The "Seahawks Sleepers" series is a flurry of quick scouting reports on some players that I've identified as potential targets for Seattle. My goal with this series is to highlight a few players that John Schneider, Pete Carroll and their scouting team might be interested in, and to give a brief synopsis as to why. For the most part, I'm high on the guys that I'll be pointing out - and I'll be monitoring them during the Draft and in Rookie Free Agency. Also, for the most part, these are mid- to later-round prospects, because let's be honest, you're probably sick of reading about first- and second-round type guys.
HB/RB Latavius Murray, UCF - 6'3, 225
Murray is a small school running back that's generating a lot of buzz lately and I can see the Seahawks falling in love with this guy for a couple of reasons - first off, he displays great ball security for a feature back - as Jeff Legwold of the Denver Post tells us:
"Murray went 407 carries at Central Florida without losing a fumble, including this past season when he led Conference USA in rushing. His last lost fumble came in 2008, against Memphis, when Mike Shanahan was still the Broncos' coach. It was Murray's only lost fumble in his career - which had 453 carries."
Says Murray: "I guess I just have always understood the ball is important; playing another down is important. You always want the extra yard, to give your team a little something extra, to get everything you can out of a run. But you have to finish with the ball in your hands, and I think ball security on every play. You don't want to be that guy who puts the ball on the ground. You're probably coming out if you do, and I wanted to stay in. I always want to stay in."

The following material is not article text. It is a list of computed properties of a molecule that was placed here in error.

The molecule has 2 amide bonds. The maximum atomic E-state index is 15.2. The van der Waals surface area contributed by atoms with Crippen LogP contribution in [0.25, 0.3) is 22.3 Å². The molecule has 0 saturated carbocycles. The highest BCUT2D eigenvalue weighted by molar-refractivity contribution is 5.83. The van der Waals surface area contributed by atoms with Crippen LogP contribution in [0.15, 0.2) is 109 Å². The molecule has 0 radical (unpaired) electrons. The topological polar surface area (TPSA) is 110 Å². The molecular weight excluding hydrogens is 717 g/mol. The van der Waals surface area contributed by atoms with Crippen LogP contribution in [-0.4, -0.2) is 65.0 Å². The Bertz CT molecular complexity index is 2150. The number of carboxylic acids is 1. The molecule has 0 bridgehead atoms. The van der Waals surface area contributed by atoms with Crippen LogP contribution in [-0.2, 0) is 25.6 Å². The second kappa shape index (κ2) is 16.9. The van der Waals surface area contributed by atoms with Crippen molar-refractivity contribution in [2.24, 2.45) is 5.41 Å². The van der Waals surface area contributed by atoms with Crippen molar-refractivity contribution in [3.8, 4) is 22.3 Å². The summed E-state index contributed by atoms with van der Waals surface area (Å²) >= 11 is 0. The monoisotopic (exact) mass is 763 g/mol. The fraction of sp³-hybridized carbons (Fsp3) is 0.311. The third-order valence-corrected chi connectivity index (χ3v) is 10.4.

This has got to appeal to Pete Carroll, who preaches taking care of the football over almost everything else. Also appealing about Murray is his freakish athleticism. At UCF's Pro Day, Murray weighed in at 6-foot-2 5/8 and 223 pounds, ran a 4.4 and 4.38 40-yard dash, registered a 10-foot-4 broad jump and a 36-inch vertical jump, ran 4.36 seconds in the short shuttle and an absurd 6.81 seconds in the 3-cone. This guy can move.
Murray ran for 1,106 yards at a 5.6 ypc clip for 15 touchdowns in 2012, and tacked on four more TDs on receptions (27 catches for 231 yards).
When you watch the tape though, it's hard to tell if running back is his natural position at the next level. When I watch it, I see a probable H-Back type - a guy that you can line up all over the formation and use him as an outlet receiver, a blocker on the move, and even hand it off to him from time to time. The versatile ways you could use Murray intrigue me.
At nearly 6'3, I don't think that Murray runs with the pad level or power that teams might desire so it should be interesting to see how he's used in an NFL offense. I do know though that he has the athleticism to play at the next level, and wouldn't be surprised one bit if the Seahawks show some interest. Michael Robinson isn't getting any older or cheaper, and while Murray lacks the lead-blocking chops that Robinson has developed, he possesses the size and speed to develop in that area.